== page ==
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Google Plus redesign proves controversial

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Google+ redesign proves controversial

Google+ has been given a controversial facelift that borrows heavily from other social networks.

Since last summer’s launch, Google+ has received plenty of sign-ups thanks largely to heavy cross-promotion from other Google products and the ease with which users of services such as Gmail can register at the click of a button – the company claims more than 170 million have already joined. However, it has struggled to persuade these users to spend time onsite or engage with other users. This revamp looks to address that problem by seemingly taking inspiration from Facebook, Twitter and Chatroulette.

Familiar Google+ features

A number of the Google+ redesign features will already be familiar to social media fans:

  • Cover photos – users can now add cover photos to the top of their profile pages – an idea that was one of the main innovations on the new Facebook timelines
  • Trending topics – users can now view topics and hashtags that are trending across Google+, just like on Twitter
  • Dynamic apps – users can reorder and hide apps from the main navigation, similar to Facebook timelines
  • Private live video chat – users can now view a dedicated Hangouts page that offers more opportunities to live video chat with friends, which might be seen as a direct challenge to the linkup between Facebook and Skype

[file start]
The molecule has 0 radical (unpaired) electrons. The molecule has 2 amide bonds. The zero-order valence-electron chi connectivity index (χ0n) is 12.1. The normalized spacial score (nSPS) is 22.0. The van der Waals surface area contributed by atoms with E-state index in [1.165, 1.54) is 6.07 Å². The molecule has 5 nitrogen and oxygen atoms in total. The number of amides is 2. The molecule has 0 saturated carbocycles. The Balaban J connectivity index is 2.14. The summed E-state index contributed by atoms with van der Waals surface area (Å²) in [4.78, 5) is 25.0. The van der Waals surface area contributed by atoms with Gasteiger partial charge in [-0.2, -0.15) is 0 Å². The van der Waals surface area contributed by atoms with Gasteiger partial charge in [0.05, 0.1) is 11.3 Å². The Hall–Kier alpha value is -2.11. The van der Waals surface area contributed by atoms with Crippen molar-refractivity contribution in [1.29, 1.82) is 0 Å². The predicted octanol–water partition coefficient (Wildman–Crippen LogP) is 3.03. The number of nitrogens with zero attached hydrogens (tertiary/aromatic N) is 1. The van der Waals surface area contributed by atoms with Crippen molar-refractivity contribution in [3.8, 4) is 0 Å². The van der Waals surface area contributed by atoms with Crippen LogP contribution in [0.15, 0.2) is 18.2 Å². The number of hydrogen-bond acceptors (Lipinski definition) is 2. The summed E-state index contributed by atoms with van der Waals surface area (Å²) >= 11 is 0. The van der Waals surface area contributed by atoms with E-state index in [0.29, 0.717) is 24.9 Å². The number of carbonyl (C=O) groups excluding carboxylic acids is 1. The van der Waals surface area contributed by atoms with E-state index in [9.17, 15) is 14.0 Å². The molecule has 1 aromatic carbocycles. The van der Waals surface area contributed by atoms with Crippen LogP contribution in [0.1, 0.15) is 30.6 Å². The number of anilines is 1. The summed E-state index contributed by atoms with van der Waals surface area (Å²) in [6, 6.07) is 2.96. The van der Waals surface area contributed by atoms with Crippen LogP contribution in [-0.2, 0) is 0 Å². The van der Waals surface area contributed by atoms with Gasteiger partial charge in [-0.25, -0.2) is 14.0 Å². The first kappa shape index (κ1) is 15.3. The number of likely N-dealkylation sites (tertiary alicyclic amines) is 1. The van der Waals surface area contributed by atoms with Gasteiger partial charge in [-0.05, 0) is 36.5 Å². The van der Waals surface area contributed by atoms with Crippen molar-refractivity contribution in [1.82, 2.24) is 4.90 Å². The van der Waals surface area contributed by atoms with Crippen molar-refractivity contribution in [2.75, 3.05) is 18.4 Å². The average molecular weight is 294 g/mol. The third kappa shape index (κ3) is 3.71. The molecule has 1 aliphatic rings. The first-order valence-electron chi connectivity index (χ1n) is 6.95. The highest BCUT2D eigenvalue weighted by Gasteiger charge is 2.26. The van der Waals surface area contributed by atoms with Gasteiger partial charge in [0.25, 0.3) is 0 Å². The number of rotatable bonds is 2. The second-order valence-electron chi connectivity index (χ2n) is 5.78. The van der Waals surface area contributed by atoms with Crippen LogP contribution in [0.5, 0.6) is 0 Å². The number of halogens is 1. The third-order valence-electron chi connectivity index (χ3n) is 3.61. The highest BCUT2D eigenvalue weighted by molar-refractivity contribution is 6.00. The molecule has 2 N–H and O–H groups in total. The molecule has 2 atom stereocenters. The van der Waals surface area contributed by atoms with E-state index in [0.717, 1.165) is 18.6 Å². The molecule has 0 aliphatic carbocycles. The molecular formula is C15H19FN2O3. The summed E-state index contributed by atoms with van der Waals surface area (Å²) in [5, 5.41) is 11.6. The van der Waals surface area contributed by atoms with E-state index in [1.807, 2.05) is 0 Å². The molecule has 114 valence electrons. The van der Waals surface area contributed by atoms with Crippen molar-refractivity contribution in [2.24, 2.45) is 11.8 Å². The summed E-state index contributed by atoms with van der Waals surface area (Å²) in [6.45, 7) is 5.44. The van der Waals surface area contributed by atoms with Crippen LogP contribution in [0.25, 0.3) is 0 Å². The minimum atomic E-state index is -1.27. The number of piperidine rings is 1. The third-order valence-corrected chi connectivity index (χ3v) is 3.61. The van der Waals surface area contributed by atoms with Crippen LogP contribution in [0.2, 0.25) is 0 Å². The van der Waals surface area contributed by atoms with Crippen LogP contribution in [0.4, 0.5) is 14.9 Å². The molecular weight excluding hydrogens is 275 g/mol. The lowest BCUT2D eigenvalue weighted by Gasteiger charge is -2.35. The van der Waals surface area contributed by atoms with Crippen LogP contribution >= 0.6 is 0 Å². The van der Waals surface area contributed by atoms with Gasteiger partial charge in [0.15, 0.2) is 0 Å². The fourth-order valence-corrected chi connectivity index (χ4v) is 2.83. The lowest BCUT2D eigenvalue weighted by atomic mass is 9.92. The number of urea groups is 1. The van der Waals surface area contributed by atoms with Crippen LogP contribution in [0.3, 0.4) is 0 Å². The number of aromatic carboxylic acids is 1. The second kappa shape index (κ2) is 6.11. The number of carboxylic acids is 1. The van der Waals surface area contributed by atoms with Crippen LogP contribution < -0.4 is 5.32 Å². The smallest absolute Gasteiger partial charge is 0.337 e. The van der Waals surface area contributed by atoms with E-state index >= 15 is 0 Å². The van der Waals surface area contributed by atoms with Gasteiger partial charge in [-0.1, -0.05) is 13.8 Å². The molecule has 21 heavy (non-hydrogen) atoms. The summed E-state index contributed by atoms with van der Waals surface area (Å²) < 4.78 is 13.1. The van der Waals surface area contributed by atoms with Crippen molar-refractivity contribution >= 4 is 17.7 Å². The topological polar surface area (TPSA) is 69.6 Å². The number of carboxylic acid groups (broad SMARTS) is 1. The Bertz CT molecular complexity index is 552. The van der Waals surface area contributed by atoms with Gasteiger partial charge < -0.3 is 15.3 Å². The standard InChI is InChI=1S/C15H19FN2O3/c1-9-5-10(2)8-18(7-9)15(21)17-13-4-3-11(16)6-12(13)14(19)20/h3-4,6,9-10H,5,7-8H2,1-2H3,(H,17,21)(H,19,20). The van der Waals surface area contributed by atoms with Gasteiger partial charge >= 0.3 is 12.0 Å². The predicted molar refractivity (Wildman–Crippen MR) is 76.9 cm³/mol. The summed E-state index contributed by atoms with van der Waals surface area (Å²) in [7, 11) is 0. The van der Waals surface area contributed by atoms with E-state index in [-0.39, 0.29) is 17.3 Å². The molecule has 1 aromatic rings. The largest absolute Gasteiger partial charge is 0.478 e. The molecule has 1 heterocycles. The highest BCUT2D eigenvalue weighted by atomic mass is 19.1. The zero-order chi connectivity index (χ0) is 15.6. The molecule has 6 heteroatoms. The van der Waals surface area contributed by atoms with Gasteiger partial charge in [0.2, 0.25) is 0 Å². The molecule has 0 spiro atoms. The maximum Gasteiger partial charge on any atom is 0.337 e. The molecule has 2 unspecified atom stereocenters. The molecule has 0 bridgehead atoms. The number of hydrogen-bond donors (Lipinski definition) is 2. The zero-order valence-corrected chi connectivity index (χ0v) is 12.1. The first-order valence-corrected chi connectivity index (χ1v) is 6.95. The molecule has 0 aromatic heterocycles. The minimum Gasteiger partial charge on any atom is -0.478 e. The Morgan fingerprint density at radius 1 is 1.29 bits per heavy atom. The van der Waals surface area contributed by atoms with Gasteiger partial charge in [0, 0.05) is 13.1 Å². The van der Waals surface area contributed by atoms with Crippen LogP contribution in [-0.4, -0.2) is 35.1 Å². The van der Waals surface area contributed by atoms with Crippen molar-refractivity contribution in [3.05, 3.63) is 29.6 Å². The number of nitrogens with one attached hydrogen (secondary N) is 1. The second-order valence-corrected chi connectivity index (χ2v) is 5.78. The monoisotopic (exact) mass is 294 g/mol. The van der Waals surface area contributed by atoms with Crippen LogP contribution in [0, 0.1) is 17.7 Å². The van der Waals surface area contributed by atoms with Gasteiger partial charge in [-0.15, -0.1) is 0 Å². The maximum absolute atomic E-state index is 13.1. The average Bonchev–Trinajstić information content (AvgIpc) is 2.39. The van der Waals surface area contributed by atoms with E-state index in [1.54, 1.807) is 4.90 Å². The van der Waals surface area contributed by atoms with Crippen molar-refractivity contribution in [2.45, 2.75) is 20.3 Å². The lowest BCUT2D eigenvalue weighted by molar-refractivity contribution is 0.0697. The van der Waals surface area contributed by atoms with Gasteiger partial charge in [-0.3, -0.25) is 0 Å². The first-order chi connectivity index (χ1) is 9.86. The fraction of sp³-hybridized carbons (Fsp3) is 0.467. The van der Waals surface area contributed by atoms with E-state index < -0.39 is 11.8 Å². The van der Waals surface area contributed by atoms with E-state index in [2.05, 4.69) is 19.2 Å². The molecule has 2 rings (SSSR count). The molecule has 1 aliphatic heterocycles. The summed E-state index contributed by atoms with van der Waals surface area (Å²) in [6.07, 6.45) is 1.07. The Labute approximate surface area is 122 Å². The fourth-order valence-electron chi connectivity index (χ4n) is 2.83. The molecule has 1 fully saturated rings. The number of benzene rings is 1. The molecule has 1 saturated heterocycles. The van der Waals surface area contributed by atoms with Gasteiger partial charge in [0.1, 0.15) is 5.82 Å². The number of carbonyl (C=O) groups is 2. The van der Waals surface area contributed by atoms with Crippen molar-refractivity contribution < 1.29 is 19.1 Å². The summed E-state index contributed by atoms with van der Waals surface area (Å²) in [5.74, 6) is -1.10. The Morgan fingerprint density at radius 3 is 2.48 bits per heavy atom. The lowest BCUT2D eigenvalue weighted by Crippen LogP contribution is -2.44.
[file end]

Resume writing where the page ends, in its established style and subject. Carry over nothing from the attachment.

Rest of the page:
• Public live video chat – users can now join any public and On Air Hangout to talk to strangers online, in an idea popularised by Chatroulette

Interestingly, Vic Gundotra, senior vice president at Google, also indicated that the Google+ redesign was part of a wider move to redesign the company’s products. He said: “By focusing on you, the people you care about, and the stuff you’re into, we’re going to continue upgrading all the features you already know and love – from Search and Maps to Gmail and YouTube. With today’s foundational changes we can move even faster – toward a simpler, more beautiful Google.”

But Tom Glass, creative director at theEword, is unconvinced by the changes. He said: “The updated design for Google+ is long overdue but it doesn’t look as if they’ve done much more than borrow features from established social networks. If Google really wants to boost engagement, it needs to come up with innovative ideas and roll them out before the competition.”

The following official Google video shows the main changes on the Google+ redesign:

Written by Richard Frost

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